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An anti-vaxxer by any other name is still a looney.

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But you don't believe in the validity of peer review.

 

Anyway we have a "Computer scientist" and an unspecified doing epidemiology work. The unspecified is linked to the Thinktwice Global Vaccine Institute, an anti-vaccine group.

 

So this is once that Penn and Teller (silly though they are) trump your single paper.

 

Addit-Mr Miller appears to have no qualifications I can find.

Edited by Hlass

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Wow, so you read the article, well done. :)

 

I mean it's right there on the page:

 

Conflict of Interest Statement Neil Z Miller is associated with the ‘Think Twice Global Vaccine Institute’.

 

 

Funding This work is funded by the National Vaccine Information Center (NVIC) who donated $2,500 towards the SAGE Choice Open Access fee for this article.

\

 

Anyway we have a "Computer scientist" and an unspecified doing epidemiology work.

Actually they're doing statistical work, and given that the study is about statistics and not 'epidemiology' then as long as the people can add up I don't see a problem. It was still published in a PEER REVIEWED JOURNAL, I'm just waiting for someone to come up with some reason that the journal is not the 'right' kind or something lame like that.

 

 

Addit-Mr Miller appears to have no qualifications I can find.

Oh he's plenty 'qualified' if you mean does he have a doctorate in toxicology from Harvard then no he doesn't.

 

Neil Z. Miller is a medical research journalist and the Director of the Thinktwice Global Vaccine Institute. He has devoted the last 25 years to educating parents and health practitioners about vaccines, encouraging informed consent and non-mandatory laws. He is the author of several books on vaccines, including

Vaccine Safety Manual for Concerned Families and Health Practitioners; Make an Informed Vaccine Decision for the Health of Your Child (with Dr. Mayer Eisenstein); and Vaccines: Are They Really Safe and Effective?Past organizations that he has lectured for include the International Chiropractic Pediatric Association, the International College of Integrative Medicine, Autism One/Generation Rescue, the Hahnemann Academy of North America, and Dr. Gabriel Cousens’ Tree of Life Rejuvenation Center. Mr. Miller is a frequent guest on radio and TV talk shows, has a degree in psychology, and is a member of Mensa.

Edited by Director

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As an ardent vacc supporter I am still not surprised by bubs getting into trouble with multiple simultaneous doses, adults can find that rough on the system.

 

Expecting an underdeveloped immune system to cope with some of those rediculous multidoses is insane. Would be very surprised to find a reason for more than a triple antigen say +1 other than convenience.

 

Ed.spell.

Edited by Elfarch

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Dude, make up your mind. Either qualifications matter or they don't.

 

Why should we believe the paper is correct? So far all you have managed to come up with is "because it was published".

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Dude, make up your mind. Either qualifications matter or they don't.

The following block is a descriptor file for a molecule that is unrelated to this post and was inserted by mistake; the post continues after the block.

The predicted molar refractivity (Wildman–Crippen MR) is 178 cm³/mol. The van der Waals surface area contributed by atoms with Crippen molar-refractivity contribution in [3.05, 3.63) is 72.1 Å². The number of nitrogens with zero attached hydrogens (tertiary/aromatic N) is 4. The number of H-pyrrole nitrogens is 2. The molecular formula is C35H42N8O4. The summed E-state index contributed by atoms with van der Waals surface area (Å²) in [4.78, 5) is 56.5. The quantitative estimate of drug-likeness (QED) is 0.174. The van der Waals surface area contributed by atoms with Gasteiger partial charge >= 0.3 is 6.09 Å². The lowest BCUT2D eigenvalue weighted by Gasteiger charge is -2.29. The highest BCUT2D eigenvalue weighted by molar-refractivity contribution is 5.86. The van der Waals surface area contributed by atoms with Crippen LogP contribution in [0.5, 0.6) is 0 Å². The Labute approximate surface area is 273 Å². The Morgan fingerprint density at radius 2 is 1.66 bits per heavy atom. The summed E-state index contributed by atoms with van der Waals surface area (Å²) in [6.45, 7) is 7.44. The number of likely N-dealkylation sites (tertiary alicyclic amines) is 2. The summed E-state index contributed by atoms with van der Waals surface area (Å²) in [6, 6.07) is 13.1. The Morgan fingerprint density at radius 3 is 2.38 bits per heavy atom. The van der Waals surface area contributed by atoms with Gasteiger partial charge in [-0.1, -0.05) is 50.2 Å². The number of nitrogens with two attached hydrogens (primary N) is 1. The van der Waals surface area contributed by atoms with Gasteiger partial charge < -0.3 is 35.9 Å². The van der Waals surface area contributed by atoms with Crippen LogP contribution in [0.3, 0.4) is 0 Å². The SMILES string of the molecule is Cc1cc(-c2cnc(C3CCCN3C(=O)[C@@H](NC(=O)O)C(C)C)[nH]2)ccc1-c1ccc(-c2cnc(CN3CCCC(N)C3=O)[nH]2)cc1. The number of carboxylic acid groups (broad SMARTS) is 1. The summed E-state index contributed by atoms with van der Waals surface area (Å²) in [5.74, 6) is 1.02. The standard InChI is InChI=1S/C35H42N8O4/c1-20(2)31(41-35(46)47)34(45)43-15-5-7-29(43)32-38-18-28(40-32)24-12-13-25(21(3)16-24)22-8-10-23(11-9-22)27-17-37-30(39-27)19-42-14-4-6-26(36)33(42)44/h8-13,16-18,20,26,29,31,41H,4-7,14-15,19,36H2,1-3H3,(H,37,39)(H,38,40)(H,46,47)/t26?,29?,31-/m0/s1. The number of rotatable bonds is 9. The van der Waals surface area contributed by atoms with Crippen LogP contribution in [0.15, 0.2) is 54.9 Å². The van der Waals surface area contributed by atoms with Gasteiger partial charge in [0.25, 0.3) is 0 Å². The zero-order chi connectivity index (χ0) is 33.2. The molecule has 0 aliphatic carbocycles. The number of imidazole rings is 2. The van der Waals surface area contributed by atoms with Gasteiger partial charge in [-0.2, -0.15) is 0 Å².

Why should we believe the paper is correct? So far all you have managed to come up with is "because it was published".

 

Pretty sure you can find your own reasons to believe it...or not, depending on the usual personal criteria. :)

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But why do you believe it? You have discounted qualifications, affiliations, past work and counter arguments. You don't have the skills or information to interpret the figures yourself. (Which is ok, most of us don't)

 

 

So why should we believe the paper is accurate or important?

 

More specifically why do you? I am seriously asking you, if was important enough to post, let's discuss what you believe about it.

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I think that is called Freedom of Information, something the Net makes far easier, so long as the Farmer dictum "99% of everything is crap" is not forgotten.

 

I happen to support vaccination, however I have seen adults, including myself, knocked around by multiple vaccinations, some enough to be hospitalised.

 

It is unequivocal that vaccination carries with it some risks, the debate exists because those risks are not necessarily confined to the individual.

 

Cheers

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More specifically why do you? I am seriously asking you, if was important enough to post, let's discuss what you believe about it.

Pretty much what Chris said, it's more information that can be accessed by people looking into the debate.

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:)

 

It's very difficult to write on some subjects without bias, but as a rule I avoid too many conclusions drawn from statistics, I doubt this paper will influence anyone who hasn't already made their mind up, or influence anyone who has not by very much.

 

Cheers

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ChrisG: I think what HLass is getting at, is that (and I'll use an exaggerated example here to push this point), you can get 1 person claiming 'Sun can cause cancer' however he backs this up with lot of evidence, peer reviewed papers and years of research.